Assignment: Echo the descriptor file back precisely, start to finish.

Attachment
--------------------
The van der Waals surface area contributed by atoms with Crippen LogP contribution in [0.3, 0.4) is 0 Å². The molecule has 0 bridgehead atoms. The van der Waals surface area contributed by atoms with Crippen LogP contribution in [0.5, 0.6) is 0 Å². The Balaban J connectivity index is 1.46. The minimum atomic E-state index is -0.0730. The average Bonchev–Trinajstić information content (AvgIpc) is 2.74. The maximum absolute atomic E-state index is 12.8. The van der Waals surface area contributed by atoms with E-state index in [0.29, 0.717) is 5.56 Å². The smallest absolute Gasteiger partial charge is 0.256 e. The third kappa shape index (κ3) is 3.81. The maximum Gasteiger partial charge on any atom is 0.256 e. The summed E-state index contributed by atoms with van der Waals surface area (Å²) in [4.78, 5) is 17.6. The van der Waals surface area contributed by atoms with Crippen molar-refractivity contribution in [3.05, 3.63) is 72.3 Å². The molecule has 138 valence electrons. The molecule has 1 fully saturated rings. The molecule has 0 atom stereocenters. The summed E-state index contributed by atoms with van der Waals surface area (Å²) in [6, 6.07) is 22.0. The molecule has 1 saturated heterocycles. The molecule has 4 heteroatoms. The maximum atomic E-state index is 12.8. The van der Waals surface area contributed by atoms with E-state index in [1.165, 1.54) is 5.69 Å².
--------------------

The van der Waals surface area contributed by atoms with Crippen LogP contribution in [0.3, 0.4) is 0 Å². The molecule has 0 bridgehead atoms. The van der Waals surface area contributed by atoms with Crippen LogP contribution in [0.5, 0.6) is 0 Å². The Balaban J connectivity index is 1.46. The minimum atomic E-state index is -0.0730. The average Bonchev–Trinajstić information content (AvgIpc) is 2.74. The maximum absolute atomic E-state index is 12.8. The van der Waals surface area contributed by atoms with E-state index in [0.29, 0.717) is 5.56 Å². The smallest absolute Gasteiger partial charge is 0.256 e. The third kappa shape index (κ3) is 3.81. The maximum Gasteiger partial charge on any atom is 0.256 e. The summed E-state index contributed by atoms with van der Waals surface area (Å²) in [4.78, 5) is 17.6. The van der Waals surface area contributed by atoms with Crippen molar-refractivity contribution in [3.05, 3.63) is 72.3 Å². The molecule has 138 valence electrons. The molecule has 1 fully saturated rings. The molecule has 0 atom stereocenters. The summed E-state index contributed by atoms with van der Waals surface area (Å²) in [6, 6.07) is 22.0. The molecule has 1 saturated heterocycles. The molecule has 4 heteroatoms. The maximum atomic E-state index is 12.8. The van der Waals surface area contributed by atoms with E-state index in [1.165, 1.54) is 5.69 Å².